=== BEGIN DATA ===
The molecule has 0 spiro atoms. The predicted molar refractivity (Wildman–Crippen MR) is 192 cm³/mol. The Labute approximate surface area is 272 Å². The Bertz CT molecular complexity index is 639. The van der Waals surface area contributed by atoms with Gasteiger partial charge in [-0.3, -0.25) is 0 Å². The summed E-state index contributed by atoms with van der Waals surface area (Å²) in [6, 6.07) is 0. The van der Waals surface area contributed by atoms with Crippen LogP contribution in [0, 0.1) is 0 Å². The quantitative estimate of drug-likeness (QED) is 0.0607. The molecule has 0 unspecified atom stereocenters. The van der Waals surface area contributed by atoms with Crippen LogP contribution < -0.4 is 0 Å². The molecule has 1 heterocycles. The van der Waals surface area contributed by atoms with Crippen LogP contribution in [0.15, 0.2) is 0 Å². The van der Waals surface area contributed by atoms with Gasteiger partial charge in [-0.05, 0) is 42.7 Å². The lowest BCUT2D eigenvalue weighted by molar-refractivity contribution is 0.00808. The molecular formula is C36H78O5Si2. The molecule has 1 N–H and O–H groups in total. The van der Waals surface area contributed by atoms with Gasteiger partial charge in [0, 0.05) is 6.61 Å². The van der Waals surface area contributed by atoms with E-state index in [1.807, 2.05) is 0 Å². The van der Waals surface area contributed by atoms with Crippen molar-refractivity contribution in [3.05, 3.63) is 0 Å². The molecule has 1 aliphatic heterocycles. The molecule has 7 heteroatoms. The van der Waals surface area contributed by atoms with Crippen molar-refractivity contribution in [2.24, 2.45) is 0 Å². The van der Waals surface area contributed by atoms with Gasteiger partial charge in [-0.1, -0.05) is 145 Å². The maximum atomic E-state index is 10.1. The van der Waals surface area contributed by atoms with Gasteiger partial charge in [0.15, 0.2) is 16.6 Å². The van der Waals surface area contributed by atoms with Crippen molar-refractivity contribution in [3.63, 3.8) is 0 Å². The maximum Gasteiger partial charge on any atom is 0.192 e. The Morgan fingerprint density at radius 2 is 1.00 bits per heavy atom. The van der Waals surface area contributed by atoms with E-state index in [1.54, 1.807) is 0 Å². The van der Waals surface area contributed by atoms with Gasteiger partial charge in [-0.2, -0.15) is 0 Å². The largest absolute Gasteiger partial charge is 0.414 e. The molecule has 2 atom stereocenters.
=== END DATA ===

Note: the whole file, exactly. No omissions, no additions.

The molecule has 0 spiro atoms. The predicted molar refractivity (Wildman–Crippen MR) is 192 cm³/mol. The Labute approximate surface area is 272 Å². The Bertz CT molecular complexity index is 639. The van der Waals surface area contributed by atoms with Gasteiger partial charge in [-0.3, -0.25) is 0 Å². The summed E-state index contributed by atoms with van der Waals surface area (Å²) in [6, 6.07) is 0. The van der Waals surface area contributed by atoms with Crippen LogP contribution in [0, 0.1) is 0 Å². The quantitative estimate of drug-likeness (QED) is 0.0607. The molecule has 0 unspecified atom stereocenters. The van der Waals surface area contributed by atoms with Crippen LogP contribution < -0.4 is 0 Å². The molecule has 1 heterocycles. The van der Waals surface area contributed by atoms with Crippen LogP contribution in [0.15, 0.2) is 0 Å². The van der Waals surface area contributed by atoms with Gasteiger partial charge in [-0.05, 0) is 42.7 Å². The lowest BCUT2D eigenvalue weighted by molar-refractivity contribution is 0.00808. The molecular formula is C36H78O5Si2. The molecule has 1 N–H and O–H groups in total. The van der Waals surface area contributed by atoms with Gasteiger partial charge in [0, 0.05) is 6.61 Å². The van der Waals surface area contributed by atoms with E-state index in [1.807, 2.05) is 0 Å². The van der Waals surface area contributed by atoms with Crippen molar-refractivity contribution in [3.05, 3.63) is 0 Å². The molecule has 1 aliphatic heterocycles. The molecule has 7 heteroatoms. The van der Waals surface area contributed by atoms with Crippen molar-refractivity contribution in [2.24, 2.45) is 0 Å². The van der Waals surface area contributed by atoms with Gasteiger partial charge in [-0.1, -0.05) is 145 Å². The maximum atomic E-state index is 10.1. The van der Waals surface area contributed by atoms with Gasteiger partial charge in [0.15, 0.2) is 16.6 Å². The van der Waals surface area contributed by atoms with Crippen molar-refractivity contribution in [3.63, 3.8) is 0 Å². The maximum Gasteiger partial charge on any atom is 0.192 e. The Morgan fingerprint density at radius 2 is 1.00 bits per heavy atom. The van der Waals surface area contributed by atoms with E-state index in [1.54, 1.807) is 0 Å². The van der Waals surface area contributed by atoms with Gasteiger partial charge in [-0.2, -0.15) is 0 Å². The largest absolute Gasteiger partial charge is 0.414 e. The molecule has 2 atom stereocenters.